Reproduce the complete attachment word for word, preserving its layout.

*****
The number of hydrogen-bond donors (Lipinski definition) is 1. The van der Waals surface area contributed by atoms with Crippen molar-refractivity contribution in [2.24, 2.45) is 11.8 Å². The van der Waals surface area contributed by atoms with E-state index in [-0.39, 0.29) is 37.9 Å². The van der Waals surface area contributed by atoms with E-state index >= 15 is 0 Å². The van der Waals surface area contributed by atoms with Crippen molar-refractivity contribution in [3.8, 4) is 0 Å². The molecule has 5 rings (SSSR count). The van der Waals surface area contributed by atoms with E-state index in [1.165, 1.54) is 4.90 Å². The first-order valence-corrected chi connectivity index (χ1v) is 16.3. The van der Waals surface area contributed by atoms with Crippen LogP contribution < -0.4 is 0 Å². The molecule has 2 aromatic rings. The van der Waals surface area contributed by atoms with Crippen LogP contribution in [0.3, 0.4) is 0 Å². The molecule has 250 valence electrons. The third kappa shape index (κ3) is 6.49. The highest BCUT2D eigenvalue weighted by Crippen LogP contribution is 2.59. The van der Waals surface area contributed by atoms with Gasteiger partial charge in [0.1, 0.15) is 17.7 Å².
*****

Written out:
The number of hydrogen-bond donors (Lipinski definition) is 1. The van der Waals surface area contributed by atoms with Crippen molar-refractivity contribution in [2.24, 2.45) is 11.8 Å². The van der Waals surface area contributed by atoms with E-state index in [-0.39, 0.29) is 37.9 Å². The van der Waals surface area contributed by atoms with E-state index >= 15 is 0 Å². The van der Waals surface area contributed by atoms with Crippen molar-refractivity contribution in [3.8, 4) is 0 Å². The molecule has 5 rings (SSSR count). The van der Waals surface area contributed by atoms with E-state index in [1.165, 1.54) is 4.90 Å². The first-order valence-corrected chi connectivity index (χ1v) is 16.3. The van der Waals surface area contributed by atoms with Crippen LogP contribution < -0.4 is 0 Å². The molecule has 2 aromatic rings. The van der Waals surface area contributed by atoms with Crippen LogP contribution in [0.3, 0.4) is 0 Å². The molecule has 250 valence electrons. The third kappa shape index (κ3) is 6.49. The highest BCUT2D eigenvalue weighted by Crippen LogP contribution is 2.59. The van der Waals surface area contributed by atoms with Gasteiger partial charge in [0.1, 0.15) is 17.7 Å².